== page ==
Stage 17 wrap-up: Basso proves his worth

Team CSC's Ivan Basso justified his decision to remain in the Giro after suffering stomach problems...

Team CSC's Ivan Basso justified his decision to remain in the Giro after suffering stomach problems by winning the 17th stage atop the Colle di Tenda in Limone Piemonte. Basso attacked with 20 km to go in the company of his team-mate Frank Schleck, Dario Cioni (Liquigas), Ruben Lobato (Saunier Duval), Paolo Tiralongo (Panaria), and Giampaolo Caruso (Liberty Seguros), before leaving them all behind with 6 km left to win the stage by over a minute from Jose Rujano (Selle Italia) and Gilberto Simoni (Lampre).

Although he came to the Giro d'Italia with the ambition of winning it, Basso succumbed to stomach problems at the end of the second week, and rode himself out of the maglia rosa in last Saturday's stage to Ortisei. He was much worse in Sunday's Stelvio stage, where he lost 42 minutes and all hopes of finishing on top of the podium. But, he vowed to stay in the race to try to win a stage, and succeeded in doing so today.

"Today I proved that we meant business, when we made the decision for me to continue in this race," said Basso on team-csc.com. "I've known all along that I'm a strong climber - maybe the strongest one here. And today I wanted to win without having to sprint for it. After my bad luck, I had only one thing on my mind: to win in Limone Piemonte. I said this to Bjarne already on the Stelvio. Now I did it, and it's a big relief both for me and my team. The whole group did a tremendous job for me today, and they all deserve a big thanks."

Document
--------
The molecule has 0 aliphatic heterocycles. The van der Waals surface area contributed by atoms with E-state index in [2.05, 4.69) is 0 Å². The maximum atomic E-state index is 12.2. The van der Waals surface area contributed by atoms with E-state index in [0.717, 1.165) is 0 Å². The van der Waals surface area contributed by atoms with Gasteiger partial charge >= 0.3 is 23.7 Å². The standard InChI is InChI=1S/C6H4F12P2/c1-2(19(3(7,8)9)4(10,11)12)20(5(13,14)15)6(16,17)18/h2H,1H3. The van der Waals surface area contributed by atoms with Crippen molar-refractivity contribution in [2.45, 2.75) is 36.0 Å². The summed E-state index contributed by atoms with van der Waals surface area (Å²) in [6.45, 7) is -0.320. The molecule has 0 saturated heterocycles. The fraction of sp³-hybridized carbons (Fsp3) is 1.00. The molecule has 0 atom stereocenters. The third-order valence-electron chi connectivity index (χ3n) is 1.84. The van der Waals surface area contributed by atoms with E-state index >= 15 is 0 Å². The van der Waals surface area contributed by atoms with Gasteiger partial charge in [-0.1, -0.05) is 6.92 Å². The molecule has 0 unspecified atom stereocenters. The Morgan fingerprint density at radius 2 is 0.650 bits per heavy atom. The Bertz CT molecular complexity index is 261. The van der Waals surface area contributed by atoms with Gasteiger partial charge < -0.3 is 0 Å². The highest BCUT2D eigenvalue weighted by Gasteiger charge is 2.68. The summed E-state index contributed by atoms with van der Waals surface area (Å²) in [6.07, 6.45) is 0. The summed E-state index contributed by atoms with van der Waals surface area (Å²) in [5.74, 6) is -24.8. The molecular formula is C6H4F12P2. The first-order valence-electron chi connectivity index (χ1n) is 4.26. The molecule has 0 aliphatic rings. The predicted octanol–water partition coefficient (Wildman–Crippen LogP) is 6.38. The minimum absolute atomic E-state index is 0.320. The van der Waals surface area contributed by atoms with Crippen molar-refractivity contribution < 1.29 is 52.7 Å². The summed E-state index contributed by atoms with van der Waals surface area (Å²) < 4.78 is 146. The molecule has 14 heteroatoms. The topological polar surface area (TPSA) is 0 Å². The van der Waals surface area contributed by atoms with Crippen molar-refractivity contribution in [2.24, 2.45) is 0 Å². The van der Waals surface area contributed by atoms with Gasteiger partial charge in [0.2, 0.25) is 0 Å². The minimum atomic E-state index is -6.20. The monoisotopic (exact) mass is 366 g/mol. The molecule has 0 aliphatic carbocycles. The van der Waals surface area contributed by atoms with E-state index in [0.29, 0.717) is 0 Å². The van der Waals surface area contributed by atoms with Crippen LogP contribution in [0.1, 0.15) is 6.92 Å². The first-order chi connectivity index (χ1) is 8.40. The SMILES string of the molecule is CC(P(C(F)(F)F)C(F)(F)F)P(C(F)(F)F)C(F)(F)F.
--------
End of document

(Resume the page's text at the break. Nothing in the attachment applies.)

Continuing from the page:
Maglia rosa Paolo Savoldelli admitted he hadn't been able to counter when Simoni and Rujano attacked. "It was a hard stage and I couldn't go with Simoni when he accelerated but I'm pleased I didn't lose too much time," said Savoldelli. "I'm not a great climber but I think I'm defending my lead quite well. I started the Giro hoping for a top-five placing, so I have to happy with my performance."

Savoldelli is now looking to the time trial to increase his lead by enough that he has a buffer for Saturday's final mountain stage. "In theory I should be able to gain something in the time trial and then I'll try to defend whatever lead I have on Saturday," he said.

The other winners today were climbers Rujano and Simoni, who slotted themselves into third and second on GC behind Paolo Savoldelli (Discovery Channel). Il Falco conceded 42 seconds to the two mountain goats, while Danilo Di Luca lost another minute. The gap between the top four on GC is now 1'27, and with a time trial and a very tough mountain stage to come, it's still anyone's race.

Could Jose Rujano become the first non-ProTour rider to win a ProTour stage race?

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